Pasto

Cooking from a Portuguese perspective

Archive for the ‘Side Dishes’ Category

Peixinhos da Horta

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Literally translated as ‘small fish from the garden’ these unassuming delicacies have a bit of a world history. Portuguese missionaries traveling to Japan in the 16th century shared the practice of frying green beans in a light batter. The Japanese loved it so much that the practice became widespread and tempura (related to the Portuguese word tempero) became famous the world over. This recipe spreads the global reach of these ‘vegetable fish’ by using tapioca flour from Brazil. Tapioca is a gluten free flour made from casava and makes for an excellent alternative to wheat flour. The search for the perfect batter is a life-time quest and at the moment we think this one is the winner. Although this is a fried food, the wheat free flour and the fact we fry in olive oil makes it guilt free and a healthy starter or side dish.
Peixinhos da Horta

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Written by Pedro Rebelo

September 10, 2017 at 5:05 pm

Roasted Quince/Marmelos Assados

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Quince is the thing to look out for when you begin to feel those long sunsets at the end of the summer. This rather acidic, not exactly good looking fruit grows in many places around the world but is often unappreciated. For the Portuguese this is pure seasonal gold! We rush to the local markets and grab the best fruit at the best price and at the right time! Quince, marmelos in Portuguese, are the quintessencial fruit for preserves – marmelada, which became the english marmelade. The word marmelada first appeared in writing by the pen of the Portuguese bard Gil Vicente in 1521. Don’t be fooled by the story that Mary Queen of Scots, who used to eat marmelada when feeling low (who wouldn’t?), invented the word marmelada through her “Marie est malade” (Mary is sick)! In any case, this post is not about marmelada but an alternative way of preparing this delicious fruit which, I guarantee, will become the best friend of your Autumn Sunday roasts.

Marmelos Assados

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Written by Pedro Rebelo

October 1, 2016 at 9:22 pm

Pan sautéed potatoes/Batatas passadas pela sertã

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A simple and delicious way of using left over boiled potatoes. “Passadas pela sertã” literally means passed through the frying pan. The olive oil, paprika and garlic lend the potatoes a deep and robust flavour as well as an irresistible crispy texture. This makes an excellent side dish for grilled meats.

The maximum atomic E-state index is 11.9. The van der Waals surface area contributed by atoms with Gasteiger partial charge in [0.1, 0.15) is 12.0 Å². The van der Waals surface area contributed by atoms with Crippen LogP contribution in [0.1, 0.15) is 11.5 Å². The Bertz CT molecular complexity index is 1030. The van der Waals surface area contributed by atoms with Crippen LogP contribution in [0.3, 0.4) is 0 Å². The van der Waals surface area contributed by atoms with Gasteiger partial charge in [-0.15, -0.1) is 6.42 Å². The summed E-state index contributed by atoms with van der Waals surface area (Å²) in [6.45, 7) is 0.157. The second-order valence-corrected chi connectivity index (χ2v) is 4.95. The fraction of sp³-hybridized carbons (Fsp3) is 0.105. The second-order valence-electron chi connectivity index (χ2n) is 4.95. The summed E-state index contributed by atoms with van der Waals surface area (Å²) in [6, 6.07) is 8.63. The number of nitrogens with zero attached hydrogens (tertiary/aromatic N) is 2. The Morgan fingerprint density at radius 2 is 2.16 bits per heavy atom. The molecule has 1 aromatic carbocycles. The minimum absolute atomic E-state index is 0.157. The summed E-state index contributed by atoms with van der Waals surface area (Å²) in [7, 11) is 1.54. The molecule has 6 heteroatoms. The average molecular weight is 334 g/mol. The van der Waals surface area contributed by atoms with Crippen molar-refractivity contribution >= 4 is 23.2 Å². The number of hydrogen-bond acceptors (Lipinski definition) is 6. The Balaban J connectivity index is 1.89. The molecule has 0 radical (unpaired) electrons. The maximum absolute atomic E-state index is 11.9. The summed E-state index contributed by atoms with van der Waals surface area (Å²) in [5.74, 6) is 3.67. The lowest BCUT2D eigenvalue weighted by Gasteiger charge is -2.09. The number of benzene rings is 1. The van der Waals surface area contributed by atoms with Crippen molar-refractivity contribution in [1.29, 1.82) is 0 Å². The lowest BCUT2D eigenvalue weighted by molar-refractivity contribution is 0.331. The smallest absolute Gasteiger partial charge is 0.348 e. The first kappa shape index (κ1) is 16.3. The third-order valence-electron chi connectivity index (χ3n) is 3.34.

Sauteed Potatoes

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Written by Pedro Rebelo

May 2, 2016 at 11:00 am

Cauliflower and Quinoa Tabouleh

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A simple and super healthy side dish for meat or fish… Can be eaten hot or cold.
Tabouleh

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Written by Pedro Rebelo

April 16, 2016 at 4:55 pm

Pork Ribs Vinha d’Alhos/Costelas em Vinha d’Alhos

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Vinha d’Alhos is an ancient Portuguese meat marinade based on wine (vinho) and garlic (alho) with aromatics such as bay leaves, thyme, cloves and dried chillies (piri-piri). The magic combination of red wine and garlic makes up for a truly Portuguese flavour which has travelled the word during the 15th and 16th Century “descobrimentos” and made it to India where it became the basis of the Vindaloo.

This recipe takes the traditional marinade to cook falling off the bone pork ribs and create a deep and flavourful sauce. The ribs are served with halved boiled potatoes with skin (batatas à racha) and sautéed kale.

We use kuzu, a Japanese flavourless gluten-free starch thickener which gives the sauce a rich velvety texture.

Vinha d'Alhos

Vinha d’Alhos

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Written by Pedro Rebelo

February 6, 2016 at 11:00 am

Oven roasted salted cod/Bacalhau assado no forno

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One of the classics amongst the 1001 bacalhau recipes that guide the Portuguese through each calendar year. This way of cooking cod intensifies its salty flavour and produces an irresistible sauce resulting from the mix of olive oil, garlic and the cod juices. Accompanying the cod is a bed of spring greens and the obligatory “batatas a murro”, baked potatoes, punched open just before serving.

Salted cod needs to be soaked in cold water for 2-3 days (depending on the thickness of the steaks). Water should be changed twice daily. 

bacalhaunoforno

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Written by Pedro Rebelo

May 23, 2015 at 8:57 pm

Garlic Soup/ Sopa d’ Alho

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The pungent aroma of garlic makes its way into most Portuguese dishes. From thin raw slices to slow fried minced pieces, this keystone of Southern European cuisine is remarkably versatile in its use. This recipe takes garlic in its most sweet and nutty character to flavour a delicate creamy soup. The recipe is inspired by 18th century Portuguese techniques which provide substance and body to broths by using ground almonds. The ground almonds not only thicken the broth but provide extra flavour. Chia seeds are included as an optional ingredient of their superfood status and to add consistence and texture to the soup. This is a quick and simple yet sophisticated soup you can prepare while making the rest of your meal.

Garlic Soup

Garlic Soup

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Written by Pedro Rebelo

February 27, 2015 at 10:47 pm